The Fantastic Four’s origin gets a fresh new update in a special preview for Fantastic Four: Life Story #1, on sale in print and digital May 19.
This year marks the 60th anniversary of the Fantastic Four's debut, which launched the Marvel Universe fans know today, and to celebrate, Marvel is retelling the group’s history in this new mini-series, starting with the group’s first appearance in the 1960s. The book will follow the group’s adventures through each subsequent decade, weaving in real-world events to create a fresh look at Marvel’s First Family. In a preview for issue one, readers are treated to a reimagined look at the team’s classic origin.
The preview opens in 1961, with Reed Richards frantically trying to assemble a crew to help him test his experimental space ship, the Cassandra 4; Sue Storm throws her lot in and introduces Reed to her younger brother Johnny, who asks to tag along. Reed is aghast at the idea, citing Johnny’s age and the dangerous nature of the mission, but Johnny threatens to call NASA on Reed if he does not let him come along. Reed now needs a pilot and asks if anyone knows a good one. Johnny takes Reed to his friend Ben Grimm, who just lost his regular pilot job. With the final piece of the puzzle in place, the crew sneaks onto the top-secret base housing the Cassandra and blasts off on their fateful journey, one that will see the birth of the Fantastic Four!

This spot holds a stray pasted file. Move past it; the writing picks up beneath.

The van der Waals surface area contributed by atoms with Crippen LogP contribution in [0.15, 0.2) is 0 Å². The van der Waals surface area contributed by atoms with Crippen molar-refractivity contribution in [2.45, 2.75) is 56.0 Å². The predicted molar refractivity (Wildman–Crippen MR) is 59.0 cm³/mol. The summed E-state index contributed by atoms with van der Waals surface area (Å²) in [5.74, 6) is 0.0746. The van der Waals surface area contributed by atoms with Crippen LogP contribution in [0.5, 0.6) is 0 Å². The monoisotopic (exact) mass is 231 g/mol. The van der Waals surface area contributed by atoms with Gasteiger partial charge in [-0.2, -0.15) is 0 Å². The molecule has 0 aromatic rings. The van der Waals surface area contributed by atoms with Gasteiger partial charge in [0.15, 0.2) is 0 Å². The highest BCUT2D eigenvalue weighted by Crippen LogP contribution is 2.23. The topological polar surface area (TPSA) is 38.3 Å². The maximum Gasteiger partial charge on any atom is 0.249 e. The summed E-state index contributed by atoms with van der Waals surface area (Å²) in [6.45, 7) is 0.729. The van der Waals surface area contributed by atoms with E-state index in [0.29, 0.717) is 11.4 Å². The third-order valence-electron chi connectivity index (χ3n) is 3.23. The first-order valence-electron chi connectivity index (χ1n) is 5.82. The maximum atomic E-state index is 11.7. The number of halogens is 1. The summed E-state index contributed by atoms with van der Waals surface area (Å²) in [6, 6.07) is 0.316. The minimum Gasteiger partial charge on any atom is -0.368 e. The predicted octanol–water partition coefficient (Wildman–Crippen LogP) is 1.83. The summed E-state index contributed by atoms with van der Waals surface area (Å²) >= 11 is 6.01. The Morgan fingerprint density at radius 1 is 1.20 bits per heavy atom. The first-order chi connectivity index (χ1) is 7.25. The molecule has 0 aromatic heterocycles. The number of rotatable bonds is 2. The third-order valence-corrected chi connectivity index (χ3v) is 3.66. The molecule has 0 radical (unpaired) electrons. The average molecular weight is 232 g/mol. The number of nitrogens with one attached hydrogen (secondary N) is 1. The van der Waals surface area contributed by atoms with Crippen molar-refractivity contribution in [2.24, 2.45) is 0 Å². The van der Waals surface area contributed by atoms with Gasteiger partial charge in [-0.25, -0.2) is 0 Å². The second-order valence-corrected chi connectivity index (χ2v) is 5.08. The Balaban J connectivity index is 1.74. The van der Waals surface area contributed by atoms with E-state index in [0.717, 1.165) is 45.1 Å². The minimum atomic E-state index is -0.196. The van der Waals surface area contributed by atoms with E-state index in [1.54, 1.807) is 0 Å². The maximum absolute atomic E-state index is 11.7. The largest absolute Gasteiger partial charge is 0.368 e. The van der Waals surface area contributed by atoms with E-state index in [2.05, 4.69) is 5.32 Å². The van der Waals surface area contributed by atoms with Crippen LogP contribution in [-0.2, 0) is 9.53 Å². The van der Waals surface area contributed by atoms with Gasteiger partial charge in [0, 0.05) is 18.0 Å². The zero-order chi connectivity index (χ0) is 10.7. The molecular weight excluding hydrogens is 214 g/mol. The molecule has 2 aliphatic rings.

The preview ends there, and the origin presented in it is extremely faithful to the origin Stan Lee and Jack Kirby laid out in 1961’s Fantastic Four #1. The key difference between the two versions is Life Story provides little details that flesh the Fantastic Four’s origin out any further. For instance, Reed was initially against Johnny coming on the mission - a detail missing in the original. Readers can feel Reed’s anxiety over the mission and feel Ben’s anguish over losing his job and potentially his fiancé -once again, all elements missing in the original. These details do not detract from Lee and Kirby’s original masterpiece, but instead enhance it by filling in gaps and giving readers a fresh look at a classic.
The Fantastic Four’s 60th anniversary is a milestone, not just for the Marvel Universe, but comics in general. It inaugurated the Marvel Age of Comics, ushering in more complex stories and characters, and to honor this occasion, Marvel is providing a new look at where it all started in Fantastic Four: Life Story. The book is written by Mark Russell, with art by Sean Izaakse, colors by Nolan Woodard and letters by Joe Caramanga.
The Fantastic Four have just - quite literally - solved every single problem in the Marvel Universe at once. Within the first few pages of Fantastic Four #31, by writer Dan Slott, artist R.B. Silva, and colorist Jesus Aburtov, Reed Richards and Ben Grimm stumble onto a solution past the Forever Gate that makes solving the world's problems a trivial matter. The device has the possibility to show Reed and the rest of Marvel's first family a near-infinite number of destinations...and they found the most important one on their first trip.
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